newbie Javascript checked is null or not an object


S

shall

I have a web page I click on a link which calls AJAX routine to list 3
checkboxes.
I'm trying to use Javascript for a SELECT ALL to select all of the
checkboxes.

The check boxes MUST be in a AJAX routine. My select all function
would work if
the checkboxes were on the same page.
Here is sample code :
======== Below AJAX section ======
<%
response.write "<table border=""1"" width=""80%""
align=""center"">"
response.write "<tr><td colspan=""3"" class=""normalem""
align=""center"">"
response.write "<a href='javascript:selectall(""3"")'>Select all
names</a>"
response.write "</td></tr>"
Response.write "<tr><td align=""center"">"
Response.write "<input type=""checkbox"" id=""oneemp1"" "
Response.write " name=""oneemp"" value=""123"">Chevy<br>"
Response.write "<input type=""checkbox"" id=""oneemp2"" "
Response.write " name=""oneemp"" value=""456"">Ford<br>"
Response.write "<input type=""checkbox"" id=""oneemp3"" "
Response.write " name=""oneemp"" value=""789"">Honda<br>"
Response.write "</td></tr></table>"
%>

====== Below page calling AJAX ==============
<HTML Lang="en">
<HEAD>
<meta http-equiv="Content-Type" content="text/html; charset=utf-8"/>
<TITLE>Test Ajax</TITLE>
<script language="JavaScript">
function killenter() {
return false;
}
function selectall(myCode) {
intCode=parseInt(myCode);
intMaxLength=document.form1.length;
for( elemnum=0; elemnum<intMaxLength; elemnum++){
var gg=document.form1.elements[elemnum].name;
var strTmp = gg.substring(0,6);
if( strTmp=="oneemp"){
var ff=document.form1.elements[gg][elemnum];
if ( !ff.checked) {
ff.checked=!ff.checked;
}
else{
ff.checked=false;
}
}
}
}

function dView(AA){
if (window.XMLHttpRequest)
{// code for IE7+, Firefox, Chrome, Opera, Safari
xmlhttp=new XMLHttpRequest();
}
else
{// code for IE6, IE5
xmlhttp=new ActiveXObject("Microsoft.XMLHttp");
}
xmlhttp.onreadystatechange=function()
{
if (xmlhttp.readyState==4 && xmlhttp.status==200)
{

document.getElementById("listCars").innerHTML=xmlhttp.responseText;
}
}
xmlhttp.open("GET","TestAjaxCars.asp",true);
xmlhttp.send();
}
</script>
</HEAD>
<body bgcolor="#FFFFFF" text="#000000" link="#800000" vlink="#800000"
alink="#800000">

<div align="center">
</select>&nbsp;&nbsp;<a href='javascript:dView("123")'>Show Cars</a>
</div>
<form name="form1" action="dosomething.asp"
method="post" onSubmit="return killenter()">
<input type="hidden" name="Fyear" value="2012">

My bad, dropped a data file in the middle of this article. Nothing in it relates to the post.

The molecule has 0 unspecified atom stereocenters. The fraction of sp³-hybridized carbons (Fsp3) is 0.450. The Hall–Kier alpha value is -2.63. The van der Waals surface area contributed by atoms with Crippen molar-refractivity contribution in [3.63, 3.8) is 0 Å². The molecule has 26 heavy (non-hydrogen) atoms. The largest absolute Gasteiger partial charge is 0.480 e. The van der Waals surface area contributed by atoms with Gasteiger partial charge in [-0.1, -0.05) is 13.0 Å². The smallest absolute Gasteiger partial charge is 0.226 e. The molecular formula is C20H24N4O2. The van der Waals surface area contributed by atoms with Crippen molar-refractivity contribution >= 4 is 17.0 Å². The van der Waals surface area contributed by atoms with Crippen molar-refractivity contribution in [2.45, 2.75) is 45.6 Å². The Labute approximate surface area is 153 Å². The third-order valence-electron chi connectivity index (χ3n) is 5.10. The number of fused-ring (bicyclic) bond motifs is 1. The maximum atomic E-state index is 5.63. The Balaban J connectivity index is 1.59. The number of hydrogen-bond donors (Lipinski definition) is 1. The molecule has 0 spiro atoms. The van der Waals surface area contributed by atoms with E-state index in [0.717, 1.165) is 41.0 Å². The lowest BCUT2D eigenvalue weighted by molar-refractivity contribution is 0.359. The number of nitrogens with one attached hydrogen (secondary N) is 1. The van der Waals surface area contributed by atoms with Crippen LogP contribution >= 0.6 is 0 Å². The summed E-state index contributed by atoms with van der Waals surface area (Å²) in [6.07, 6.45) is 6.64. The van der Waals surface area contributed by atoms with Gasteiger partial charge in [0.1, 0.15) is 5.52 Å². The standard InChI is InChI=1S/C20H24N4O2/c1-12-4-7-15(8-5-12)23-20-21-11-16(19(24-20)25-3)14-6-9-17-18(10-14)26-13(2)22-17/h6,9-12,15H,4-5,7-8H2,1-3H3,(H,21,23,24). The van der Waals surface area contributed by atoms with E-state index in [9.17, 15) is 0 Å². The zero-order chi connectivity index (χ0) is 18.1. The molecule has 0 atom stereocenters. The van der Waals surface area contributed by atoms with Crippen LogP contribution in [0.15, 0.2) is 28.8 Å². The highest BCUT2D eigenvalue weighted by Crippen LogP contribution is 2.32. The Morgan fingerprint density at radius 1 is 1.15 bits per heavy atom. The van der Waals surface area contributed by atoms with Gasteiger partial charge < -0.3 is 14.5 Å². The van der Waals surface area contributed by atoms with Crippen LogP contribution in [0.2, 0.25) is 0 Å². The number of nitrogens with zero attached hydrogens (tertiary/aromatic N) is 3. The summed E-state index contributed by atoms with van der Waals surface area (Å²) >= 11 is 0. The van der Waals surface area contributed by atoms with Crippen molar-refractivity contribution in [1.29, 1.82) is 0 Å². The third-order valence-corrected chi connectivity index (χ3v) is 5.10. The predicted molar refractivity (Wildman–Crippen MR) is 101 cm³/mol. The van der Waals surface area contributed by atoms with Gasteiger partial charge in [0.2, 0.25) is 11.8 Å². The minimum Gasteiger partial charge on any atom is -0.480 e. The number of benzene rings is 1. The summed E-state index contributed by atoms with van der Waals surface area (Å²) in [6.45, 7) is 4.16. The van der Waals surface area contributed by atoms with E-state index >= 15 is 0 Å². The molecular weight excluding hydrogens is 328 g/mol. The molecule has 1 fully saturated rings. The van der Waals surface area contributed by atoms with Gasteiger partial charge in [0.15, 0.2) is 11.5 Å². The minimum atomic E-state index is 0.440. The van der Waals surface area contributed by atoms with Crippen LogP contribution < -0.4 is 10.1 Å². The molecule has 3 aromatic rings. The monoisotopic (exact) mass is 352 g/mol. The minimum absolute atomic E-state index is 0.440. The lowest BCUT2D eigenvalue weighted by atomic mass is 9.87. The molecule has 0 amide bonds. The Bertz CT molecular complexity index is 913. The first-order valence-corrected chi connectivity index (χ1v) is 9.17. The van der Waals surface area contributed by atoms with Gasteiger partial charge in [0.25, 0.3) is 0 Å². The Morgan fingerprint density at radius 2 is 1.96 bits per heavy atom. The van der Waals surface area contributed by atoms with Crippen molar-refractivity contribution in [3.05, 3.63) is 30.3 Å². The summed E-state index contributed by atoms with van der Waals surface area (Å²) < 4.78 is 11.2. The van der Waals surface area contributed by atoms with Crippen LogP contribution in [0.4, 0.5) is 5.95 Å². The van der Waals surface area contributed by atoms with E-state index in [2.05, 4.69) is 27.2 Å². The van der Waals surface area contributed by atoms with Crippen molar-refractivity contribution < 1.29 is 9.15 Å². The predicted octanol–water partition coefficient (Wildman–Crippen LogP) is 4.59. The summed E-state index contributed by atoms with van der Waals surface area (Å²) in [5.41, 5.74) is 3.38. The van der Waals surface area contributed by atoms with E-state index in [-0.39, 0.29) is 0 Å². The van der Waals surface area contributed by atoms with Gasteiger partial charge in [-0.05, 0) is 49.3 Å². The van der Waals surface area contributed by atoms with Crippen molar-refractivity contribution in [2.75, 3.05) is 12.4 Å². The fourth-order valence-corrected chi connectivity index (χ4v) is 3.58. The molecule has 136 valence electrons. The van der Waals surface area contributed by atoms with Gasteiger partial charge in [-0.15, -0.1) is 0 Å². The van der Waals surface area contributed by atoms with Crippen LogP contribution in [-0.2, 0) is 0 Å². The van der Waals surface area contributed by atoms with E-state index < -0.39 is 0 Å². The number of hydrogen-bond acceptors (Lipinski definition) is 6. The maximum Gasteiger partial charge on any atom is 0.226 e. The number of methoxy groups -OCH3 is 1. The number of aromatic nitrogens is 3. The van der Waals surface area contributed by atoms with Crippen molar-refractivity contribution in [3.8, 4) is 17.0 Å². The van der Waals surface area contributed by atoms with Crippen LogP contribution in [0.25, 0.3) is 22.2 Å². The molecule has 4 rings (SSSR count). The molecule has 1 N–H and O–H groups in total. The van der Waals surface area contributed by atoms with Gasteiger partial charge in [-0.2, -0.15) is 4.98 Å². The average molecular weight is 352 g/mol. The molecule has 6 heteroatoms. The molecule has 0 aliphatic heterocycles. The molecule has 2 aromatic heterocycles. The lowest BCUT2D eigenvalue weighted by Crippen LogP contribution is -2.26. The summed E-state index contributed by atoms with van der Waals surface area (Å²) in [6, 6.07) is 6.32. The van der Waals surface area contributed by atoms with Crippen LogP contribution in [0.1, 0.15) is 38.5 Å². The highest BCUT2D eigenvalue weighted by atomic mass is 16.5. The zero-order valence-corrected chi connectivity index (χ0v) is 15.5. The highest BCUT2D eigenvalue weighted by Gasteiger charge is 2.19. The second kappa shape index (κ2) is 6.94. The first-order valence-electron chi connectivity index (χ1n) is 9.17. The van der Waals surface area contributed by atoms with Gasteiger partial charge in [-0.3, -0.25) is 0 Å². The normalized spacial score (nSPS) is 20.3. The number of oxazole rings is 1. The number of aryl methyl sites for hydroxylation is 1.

<div id="listCars"></div>
</form>

</BODY>
</HTML>

The error message I currently get is :
checked is null or not an object

Suggestions?
TIA
Steve
 
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E

Elegie

On 09/11/2011 17:10, (e-mail address removed) wrote :

Hi,

function selectall(myCode) {
intCode=parseInt(myCode);
intMaxLength=document.form1.length;
for( elemnum=0; elemnum<intMaxLength; elemnum++){
var gg=document.form1.elements[elemnum].name;
var strTmp = gg.substring(0,6);
if( strTmp=="oneemp"){
var ff=document.form1.elements[gg][elemnum];

"elemNum" is an iterator over all elements of the FORM, not an iterator
over the elements of the checkbox group. Try and replace the line above by:

var ff=document.form1.elements[elemnum]; // untested
if ( !ff.checked) {
ff.checked=!ff.checked;
}
else{
ff.checked=false;
}

This conditional hurts, because the conditions display different logic.
Why not simply write (if this really is what you want):

ff.checked = !ff.checked;

or (as your title suggests)

ff.checked = true;
Suggestions?

Yes. I'll be blunt here, but your code really needs cleaning up. The
HTML is not validated (there's a "</select>" somewhere), your javascript
is not properly indented, has undeclared variables and so on... Remember
that there's no compiler to help you, so if you start working with
messed up code, then debugging will be increasingly difficult (as you
have experienced).

HTH,
Elegie.
 
D

Denis McMahon

On Wed, 09 Nov 2011 17:59:28 +0100, Elegie wrote:

var ff=document.form1.elements[elemnum]; // untested

/* then wrap the tests so that it only looks for the checked property on
actual checkboxes */

if (ff.type == "checkbox") ff.checked = !ff.checked; // untested

/* or it will barf when you test an element that doesn't have the checked
property. */

(I assume that the OPs intent was to toggle the checkbox state, as that's
what his code was actually doing.)

You could even (and I'm sure someone will shortly post saying why this is
bad, but probably not actually explaining (a) why or (b) the 'proper' way
of doing it) use something like (not tested either):

var inputsInListcarsDiv = document.getElementById
("listcars").getElementsByTagName("input");
for (var i = 0; i < inputsInListcarsDiv.length; i++) if
(inputsInListcarsDiv.type == "checkbox") inputsInListcarsDiv.checked
= !inputsInListcarsDiv.checked;